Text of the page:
Mark Lewis: Businesses ‘underestimating’ speed of low-carbon transition
EXCLUSIVE: Businesses seeking to future-proof themselves against the physical and societal impacts of climate change must set aside resources for scenario analysis - and treat the results of this process as real, rather than "hypothetical".
That is according to BNP Paribas Asset Management’s global head of sustainability research Mark Lewis, who last week published a report detailing how growth in the renewable energy and electric vehicle (EV) sectors is likely to displace oil in the transport space in the coming years.
Entitled “Wells, wires and wheels: Eroci and the tough road ahead for oil”, the report focuses on the amount of energy that can be produced for each unit of capital invested in either oil or renewables. It concludes that diesel remaining cost-competitive in the transport sector, would require the long-term breakeven price to decline to $17-19 per barrel of oil. For petrol to remain competitive, the price would need to fall to just $9-10 per barrel.
These conclusions are based on the assumptions that oil prices will average around $60 per barrel over the next 25 years, while costs associated with wind and solar generation, as well as EV battery production, will fall.
Speaking to edie, Lewis argued that the automotive industry is currently either more aware of these trends or more willing to accept them than the oil and gas sector, where big businesses are continuing to avoid investing large proportions of CAPEX into renewable energy or alternative services.
Lewis pointed out that recent analysis from CDP found that 24 of the world’s largest oil and gas firms had collectively invested just 1.3% of their CAPEX in this manner between January and November 2018, while several of the world’s largest carmakers, including Volkswagen (VW), are now electrifying majority proportions of their portfolios in anticipation of stricter emissions regulations and falling technology costs.
“I’ve been following the impact of renewables on the power sector for a very long time and I’ve seen the disruption they’ve brought to the European utility industry – and it’s clear to me that there is absolutely the same potential for renewables, in tandem with EVs, to wreak havoc on the oil market,” Lewis, who has researched energy and economics for more than 15 years, explained.
“Oil majors are making decisions today to invest in new projects…where the oil will not start flowing for another five or 10 years, and then, the expected lifetime of the project is another 15-20 years. Over that length of time, you can expect the competitiveness of EVs to increase dramatically and the cost of renewables to fall even further.
“Oil companies should really be looking at shorter timeframes, making lower capital investments into new oil projects and starting to put significant money either into renewables or into shareholder dividends.”
According to Lewis’s report, the sluggishness of the oil and gas sector’s response partly lies in its sheer scale in comparison to the global renewables market. Oil accounted for 33% of global energy consumption in 2008, compared to just 3% from wind and solar. The largest single use of that oil was in the transport sector, with 55% of all barrels sold being used for road fuel.
But a further contributing factor, Lewis told edie, is the reluctance of oil and gas majors to either invest resources in understanding – or to publicly admit – that renewables are likely to impact energy industries outside of utilities in the short-term. BP, for example, has forecast that global oil demand is likely to continue increasing well into the 2030s, while Lewis claims that the peak will “almost certainly” come within the next six to 11 years.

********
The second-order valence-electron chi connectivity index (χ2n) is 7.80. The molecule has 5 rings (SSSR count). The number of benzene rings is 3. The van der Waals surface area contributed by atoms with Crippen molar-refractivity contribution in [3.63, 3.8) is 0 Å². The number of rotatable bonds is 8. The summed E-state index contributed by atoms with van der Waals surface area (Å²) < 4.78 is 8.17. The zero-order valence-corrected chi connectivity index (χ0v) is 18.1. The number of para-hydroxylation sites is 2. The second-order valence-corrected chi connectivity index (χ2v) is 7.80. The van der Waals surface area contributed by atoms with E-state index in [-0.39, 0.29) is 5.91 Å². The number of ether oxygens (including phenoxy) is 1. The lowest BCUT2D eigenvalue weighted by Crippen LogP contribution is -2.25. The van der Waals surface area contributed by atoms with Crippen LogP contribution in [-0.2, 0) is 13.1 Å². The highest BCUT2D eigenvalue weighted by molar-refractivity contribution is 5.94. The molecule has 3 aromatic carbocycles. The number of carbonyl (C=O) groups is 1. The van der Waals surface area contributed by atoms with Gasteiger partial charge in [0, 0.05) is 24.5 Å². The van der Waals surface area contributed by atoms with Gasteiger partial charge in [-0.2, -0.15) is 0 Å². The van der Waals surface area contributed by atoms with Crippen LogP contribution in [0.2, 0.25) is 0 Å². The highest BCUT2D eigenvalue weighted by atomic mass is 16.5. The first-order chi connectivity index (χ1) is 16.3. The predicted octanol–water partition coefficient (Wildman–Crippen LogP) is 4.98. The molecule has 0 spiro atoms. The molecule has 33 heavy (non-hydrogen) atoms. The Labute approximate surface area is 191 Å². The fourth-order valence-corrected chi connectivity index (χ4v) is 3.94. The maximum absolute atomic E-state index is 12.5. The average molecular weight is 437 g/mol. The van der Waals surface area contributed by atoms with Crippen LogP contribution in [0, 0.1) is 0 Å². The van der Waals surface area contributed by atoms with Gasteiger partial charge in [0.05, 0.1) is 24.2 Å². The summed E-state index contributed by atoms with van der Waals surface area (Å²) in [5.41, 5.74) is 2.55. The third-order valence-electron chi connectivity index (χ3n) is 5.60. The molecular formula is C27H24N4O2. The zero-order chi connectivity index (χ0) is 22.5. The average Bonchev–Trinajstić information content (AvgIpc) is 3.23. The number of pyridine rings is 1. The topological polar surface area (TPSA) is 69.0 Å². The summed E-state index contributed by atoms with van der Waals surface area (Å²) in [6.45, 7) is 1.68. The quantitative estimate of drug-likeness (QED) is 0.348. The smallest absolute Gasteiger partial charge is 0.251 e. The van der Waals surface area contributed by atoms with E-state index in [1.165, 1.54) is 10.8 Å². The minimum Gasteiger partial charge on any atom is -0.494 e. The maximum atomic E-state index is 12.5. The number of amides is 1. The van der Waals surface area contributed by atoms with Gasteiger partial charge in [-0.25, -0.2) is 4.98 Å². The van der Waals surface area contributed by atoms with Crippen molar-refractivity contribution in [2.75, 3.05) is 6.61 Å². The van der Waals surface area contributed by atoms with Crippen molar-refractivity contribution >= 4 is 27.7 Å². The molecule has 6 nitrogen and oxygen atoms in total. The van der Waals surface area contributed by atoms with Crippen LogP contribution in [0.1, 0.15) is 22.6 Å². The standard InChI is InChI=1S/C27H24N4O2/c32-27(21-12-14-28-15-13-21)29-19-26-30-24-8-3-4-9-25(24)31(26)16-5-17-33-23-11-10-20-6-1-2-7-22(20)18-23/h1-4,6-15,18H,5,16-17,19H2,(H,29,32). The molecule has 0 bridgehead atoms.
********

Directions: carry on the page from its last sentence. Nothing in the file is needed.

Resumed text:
“Some people, including very sophisticated members of the oil and gas industry, often talk about the energy transition and the risk of stranded assets as if they are hypothetical issues, rather than something which has been disrupting the power sector in Europe for ten years,” he said.
“We’ve already seen hundreds of billions of euros wiped off the market capitalisation of the European utility sector, hundreds of billions of euros worth of assets stranded.”
Through his research, Lewis found that this trend was not exclusive to the oil and gas markets. Like many others in the green economy, he has seen businesses across all major sectors struggling to make the case for electrifying their fleets due to battery costs, range anxiety and a lack of charging infrastructure; or failing to allocate significant resources to projects linking financial outcomes with climate impacts.
In order to help buck the latter of these two trends, Lewis is urging businesses to adopt the recommendations of the Task Force on Climate-Related Disclosures (TCFD), including the completion of scenario analyses for both a 1.5C and a 2C trajectory.
This sentiment is perhaps to be expected, given that Lewis sits on the TCFD himself. But he insisted that the Task Force’s recommendations should be a starting point, rather than a stopping point, in an age of increased awareness around – and pressure to act on – climate change.
“The way that this whole energy transition got going was through governments offering generous subsidies for renewables over the past decade,” he summarised. “Once subsidies are in place, you attract capital; then you start to see economies of scale as manufacturers identify new markets; then costs fall; then governments can put more ambitious targets in place, and the cycle can begin again.
“This process is now being compounded by investors putting more pressure on companies over climate change, and civil society calling on businesses and governments to increase their level of ambition. The feedback loop is, therefore, accelerating and intensifying continually. You’ve got to go beyond your own company and look at the wider dynamics.”
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